{Signed} Wm. McFATRIDGE

S. J. CHAPMAN
Joshua GORE

And the said Court do hereby declare in their opinion, after the investigation of the mater, and after putting the Interrogatories prescribed by the War Department, that the above names applicant was a Revolutionary soldier and served as he stated, and the Court further certifies that it appears to them that James JONES, whose certificate is enclosed, is a Clergyman residing in the County and State aforesaid, and that Wm. McFATRIDGE, S. J. CHAPMAN & Joshua GORE, who have also signed the same, are residents in the same County & State and are creditable persons, and that their statement is entitled to credit.

{Signed} John PETERSON
James BAIN
David SHERER

I, John McINTIRE, Clerk of the Co. Commissioners Court of Johnson Co. do hereby certify that the foregoing contains the original proceedings of the said Court in the matter of the application of Hezekiah WEST for a pension.
In testimony whereof I have hereunto set my hand and seal of office this 4th day of Dec. 1832.
Vienna, Johnson Co., Ill.
June 4th, 1833

Dear Sir -
After consulting the return from your office to the application of Mr. WEST, I thought it most advisable to amend the declaration by attaching the interrogations, together with the affidavit required, to the former declaration. Mr. WEST, not unlike the balance of his veteran brethern, might not give the date of many of the battles, yet it never has been doubted by his neighbors that he served in the Revolution, beloved, respected and esteemed, yet poor, no one pretends to doubt his veracity. You will please direct your next communication on this subject to the undersigned at Jonesboro, Union County, Ill.

Your most ob sevnt,
John DAUGHERTY
Mount Vernon, Ill.

March 20th, 1837

Sir. -
Since my arrival home I have received the enclosed testimony in relation to the claim of Mr. WEST of Johnson Co. for an increase of his pension. Please examine the subject and inform me of the result.
Very respectfully,
Your obt Svt
Zador CASEY

Envelope Addressed to:

J? L. EDWARDS, ESQ.,
Comr. of Pensions,
Washington, D. C.

STATE OF ILLINOIS}
CRAWFORD Co.}
This day personally appeared Wm GARNANDERN before me, the undersigned, an acting Justice of Peace in and for the County and State aforesaid, and after being duly sworn according to law deposes and saith that Hezekiah WEST in the year 1782 did serve part of it towers of duty with said deponant in the Revolution War under Capt. McCORD in the State of S. Carolina on the Santee R. at a certain ferry called lawrences of Gillans ferry, and at that time the military draft was considered to be three months towers, and further this deponant saith that Hezekia WEST, who is now drawing pension, who resides in Johnson Co., Ill. in the identical same that he served with in the Revolution. and further this deponant saith that he saw said Hezekiah WEST save a man from drownding and also he said WEST caught a young alligator and brought the same into camp, and further this deponant saith not.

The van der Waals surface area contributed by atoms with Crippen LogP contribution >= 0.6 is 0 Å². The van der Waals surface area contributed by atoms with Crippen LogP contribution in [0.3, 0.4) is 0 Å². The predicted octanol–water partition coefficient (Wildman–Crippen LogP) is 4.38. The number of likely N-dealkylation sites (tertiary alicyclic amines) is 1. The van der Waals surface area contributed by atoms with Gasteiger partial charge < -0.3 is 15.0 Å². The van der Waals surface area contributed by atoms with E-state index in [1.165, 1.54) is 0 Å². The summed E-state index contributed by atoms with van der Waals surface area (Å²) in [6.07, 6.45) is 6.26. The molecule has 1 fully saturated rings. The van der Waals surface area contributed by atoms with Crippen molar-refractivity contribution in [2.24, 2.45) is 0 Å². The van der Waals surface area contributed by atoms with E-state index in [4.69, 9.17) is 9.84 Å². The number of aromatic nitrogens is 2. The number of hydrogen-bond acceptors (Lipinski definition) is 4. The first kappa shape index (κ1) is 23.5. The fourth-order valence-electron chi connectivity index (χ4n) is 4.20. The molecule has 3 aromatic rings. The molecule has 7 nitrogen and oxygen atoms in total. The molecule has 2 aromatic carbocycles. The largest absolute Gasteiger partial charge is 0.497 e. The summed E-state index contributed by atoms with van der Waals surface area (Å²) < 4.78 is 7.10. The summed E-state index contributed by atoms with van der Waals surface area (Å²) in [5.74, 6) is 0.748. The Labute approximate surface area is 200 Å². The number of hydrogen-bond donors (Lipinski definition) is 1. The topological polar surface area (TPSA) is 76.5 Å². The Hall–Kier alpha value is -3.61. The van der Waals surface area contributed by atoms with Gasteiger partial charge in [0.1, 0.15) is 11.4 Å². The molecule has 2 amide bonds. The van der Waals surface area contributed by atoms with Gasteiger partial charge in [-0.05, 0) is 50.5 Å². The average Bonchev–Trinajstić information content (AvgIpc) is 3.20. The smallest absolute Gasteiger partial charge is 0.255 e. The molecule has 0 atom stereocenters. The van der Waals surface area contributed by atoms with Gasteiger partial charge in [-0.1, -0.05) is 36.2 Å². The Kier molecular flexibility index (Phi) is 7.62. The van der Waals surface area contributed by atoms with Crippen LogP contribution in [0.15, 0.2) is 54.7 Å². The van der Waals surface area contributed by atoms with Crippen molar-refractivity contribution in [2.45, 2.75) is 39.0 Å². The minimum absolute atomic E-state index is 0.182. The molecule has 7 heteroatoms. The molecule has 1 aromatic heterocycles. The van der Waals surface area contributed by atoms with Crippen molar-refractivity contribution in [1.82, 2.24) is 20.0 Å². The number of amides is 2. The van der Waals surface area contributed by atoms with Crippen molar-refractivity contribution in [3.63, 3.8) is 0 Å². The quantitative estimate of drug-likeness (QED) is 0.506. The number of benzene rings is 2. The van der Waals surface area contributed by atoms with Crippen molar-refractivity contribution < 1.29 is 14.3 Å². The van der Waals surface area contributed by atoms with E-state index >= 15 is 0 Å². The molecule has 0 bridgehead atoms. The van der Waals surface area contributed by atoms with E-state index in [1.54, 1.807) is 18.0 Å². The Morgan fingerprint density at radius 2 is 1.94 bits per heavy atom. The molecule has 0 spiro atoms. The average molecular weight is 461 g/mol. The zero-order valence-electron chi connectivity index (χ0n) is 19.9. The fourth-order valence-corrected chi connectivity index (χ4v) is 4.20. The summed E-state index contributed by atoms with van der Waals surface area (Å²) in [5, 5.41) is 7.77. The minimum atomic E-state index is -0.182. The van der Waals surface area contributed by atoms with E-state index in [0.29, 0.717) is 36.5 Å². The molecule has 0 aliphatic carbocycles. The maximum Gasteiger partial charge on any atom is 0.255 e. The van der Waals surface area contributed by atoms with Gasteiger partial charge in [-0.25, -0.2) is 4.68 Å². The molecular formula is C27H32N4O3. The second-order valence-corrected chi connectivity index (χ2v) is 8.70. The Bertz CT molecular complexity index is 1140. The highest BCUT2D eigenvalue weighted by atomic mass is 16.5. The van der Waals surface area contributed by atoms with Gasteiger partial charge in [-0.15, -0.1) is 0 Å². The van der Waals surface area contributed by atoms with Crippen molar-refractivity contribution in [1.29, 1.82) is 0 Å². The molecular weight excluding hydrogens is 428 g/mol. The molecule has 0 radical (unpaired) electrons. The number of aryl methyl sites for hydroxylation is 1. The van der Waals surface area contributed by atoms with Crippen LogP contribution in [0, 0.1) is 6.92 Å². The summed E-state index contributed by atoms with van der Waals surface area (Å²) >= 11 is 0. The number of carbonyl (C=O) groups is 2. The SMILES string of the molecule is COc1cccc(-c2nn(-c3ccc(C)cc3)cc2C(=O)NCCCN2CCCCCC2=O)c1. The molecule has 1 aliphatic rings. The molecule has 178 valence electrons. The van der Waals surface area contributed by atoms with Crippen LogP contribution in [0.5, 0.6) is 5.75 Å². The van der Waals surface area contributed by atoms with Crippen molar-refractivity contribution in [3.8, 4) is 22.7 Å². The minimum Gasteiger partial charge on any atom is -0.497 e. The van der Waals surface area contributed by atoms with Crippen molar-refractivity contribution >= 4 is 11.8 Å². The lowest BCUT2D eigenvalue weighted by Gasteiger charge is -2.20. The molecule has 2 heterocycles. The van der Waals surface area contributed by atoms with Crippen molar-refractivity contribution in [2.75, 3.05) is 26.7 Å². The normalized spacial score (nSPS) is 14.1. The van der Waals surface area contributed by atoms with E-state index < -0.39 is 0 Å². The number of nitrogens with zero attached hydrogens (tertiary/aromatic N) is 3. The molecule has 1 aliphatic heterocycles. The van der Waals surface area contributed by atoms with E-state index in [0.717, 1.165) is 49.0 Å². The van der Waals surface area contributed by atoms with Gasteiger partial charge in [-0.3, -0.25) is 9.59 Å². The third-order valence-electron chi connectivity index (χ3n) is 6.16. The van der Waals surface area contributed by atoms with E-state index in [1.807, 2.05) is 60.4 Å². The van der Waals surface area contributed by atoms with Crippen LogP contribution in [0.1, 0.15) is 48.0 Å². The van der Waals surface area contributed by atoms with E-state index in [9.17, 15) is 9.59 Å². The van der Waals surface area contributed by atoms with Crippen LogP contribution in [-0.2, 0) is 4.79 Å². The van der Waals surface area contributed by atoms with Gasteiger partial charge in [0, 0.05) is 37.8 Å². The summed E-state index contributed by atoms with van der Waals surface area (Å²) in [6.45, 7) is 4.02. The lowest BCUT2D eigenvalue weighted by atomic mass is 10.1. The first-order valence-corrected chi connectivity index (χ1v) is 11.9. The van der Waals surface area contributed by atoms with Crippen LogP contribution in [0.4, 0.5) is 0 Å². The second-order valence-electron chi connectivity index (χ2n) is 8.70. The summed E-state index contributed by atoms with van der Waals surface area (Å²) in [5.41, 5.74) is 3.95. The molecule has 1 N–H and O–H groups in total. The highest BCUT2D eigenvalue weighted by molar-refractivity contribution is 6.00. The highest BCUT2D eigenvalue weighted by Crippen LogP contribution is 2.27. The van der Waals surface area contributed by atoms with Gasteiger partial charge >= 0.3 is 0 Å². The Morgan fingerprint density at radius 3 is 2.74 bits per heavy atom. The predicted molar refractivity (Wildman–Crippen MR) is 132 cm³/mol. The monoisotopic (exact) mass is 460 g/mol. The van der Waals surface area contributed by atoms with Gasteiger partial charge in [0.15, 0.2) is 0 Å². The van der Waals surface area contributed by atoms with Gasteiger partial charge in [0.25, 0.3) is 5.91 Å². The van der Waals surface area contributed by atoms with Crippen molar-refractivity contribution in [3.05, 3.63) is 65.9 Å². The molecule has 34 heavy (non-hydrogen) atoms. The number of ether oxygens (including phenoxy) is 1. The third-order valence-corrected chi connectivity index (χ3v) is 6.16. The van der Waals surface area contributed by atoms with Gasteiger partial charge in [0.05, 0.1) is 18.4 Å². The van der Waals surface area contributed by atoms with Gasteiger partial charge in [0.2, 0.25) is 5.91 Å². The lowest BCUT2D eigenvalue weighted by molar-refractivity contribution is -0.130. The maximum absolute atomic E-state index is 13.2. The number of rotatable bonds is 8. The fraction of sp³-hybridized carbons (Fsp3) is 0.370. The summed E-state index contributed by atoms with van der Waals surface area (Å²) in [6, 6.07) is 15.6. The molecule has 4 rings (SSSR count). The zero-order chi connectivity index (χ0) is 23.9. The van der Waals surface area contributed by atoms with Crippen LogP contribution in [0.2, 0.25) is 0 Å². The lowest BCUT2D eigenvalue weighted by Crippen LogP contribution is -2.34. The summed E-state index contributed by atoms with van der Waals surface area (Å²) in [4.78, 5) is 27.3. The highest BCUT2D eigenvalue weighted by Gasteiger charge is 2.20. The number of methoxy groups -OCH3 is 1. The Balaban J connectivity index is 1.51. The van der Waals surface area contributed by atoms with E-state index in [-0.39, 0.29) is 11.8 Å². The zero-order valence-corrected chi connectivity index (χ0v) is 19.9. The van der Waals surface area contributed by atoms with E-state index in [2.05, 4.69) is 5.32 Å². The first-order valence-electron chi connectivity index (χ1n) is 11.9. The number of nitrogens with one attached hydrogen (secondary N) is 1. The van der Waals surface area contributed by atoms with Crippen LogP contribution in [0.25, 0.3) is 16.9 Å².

{Signed} William GARNANDERN

I hereby certify the above was asigned and sworn to before me this 21st Day of Jan. 1837.
D. BOATRIGHT
STATE OF ILLINOIS}
CRAWFORD CO.}

I, Alfred G. LAGON, Clk. of the Co. Commissioners Court of the Co. & State aforesaid, do hereby certify that David BOATRIGHT, before whom the foregoing affidavit was made, is, and was at the time of taking the same, an acting justice of the peace in and for Crawford Co., and that full faith and credit are due to all his acts as such. In testimony whereof I set my hand & seal of official P------ this 27 Jan 1837
{Signed} Alfred G. LAGON, Clk.

Illinois 13411

Hezekiah WEST
Who was in the Co. commanded by Capt. FROST of the Regt. com. by Col. WYNNE in the S. Carolina for 7 months
6 mos Infry - $20
1 mo Cavalry - $4.17
Total - $24.17
Inscribed on the Roll of Illinois at the rate of $24.17 per annum is commence on the 4th day of March 1831
Certificate of pension issued the 18th day of July 1833 & sent to John McINTIRE at Vienna, Ill.
Arrears to the 4th day of March 1833 $48.34
Semi annual allowance ending 4 Sept. '33 $12.09
Total - $60.43
Recorded by Wm. R. CALVERT, Clerk, Book E, Vol. 8, Page 64

Paid at the Treasurey under the Act 6 April 1838 from 4 Sept 1841 to 4 March 1842

Agt notified 20 Oct. 1844

1873 Sept. 5
J. McBRIDE
Request to come from Clerk of Court
(in Pencil) d. July 29 1845 B.
Revolutionary Records in South Carolina Historical Commission

Mr. Hezekiah WEST - his Acct. of 102 Days of Militia Duty in 1782 amo. to 10 s. per Day

L 51 O. O.
sterling b 7. 5. 8-1/2

TO HEZEKIAH WEST
South Carolina
Camden District
Jan. 26, 1782 - To duty in Camp 64 days, prvt L - 32 S - 0 D - 0
May 26, 1782 - To duty in camp 38 days, prvt L - 19 S - 0 D - 0
= L-51, S - 0 D - 0
Period when the Service rendered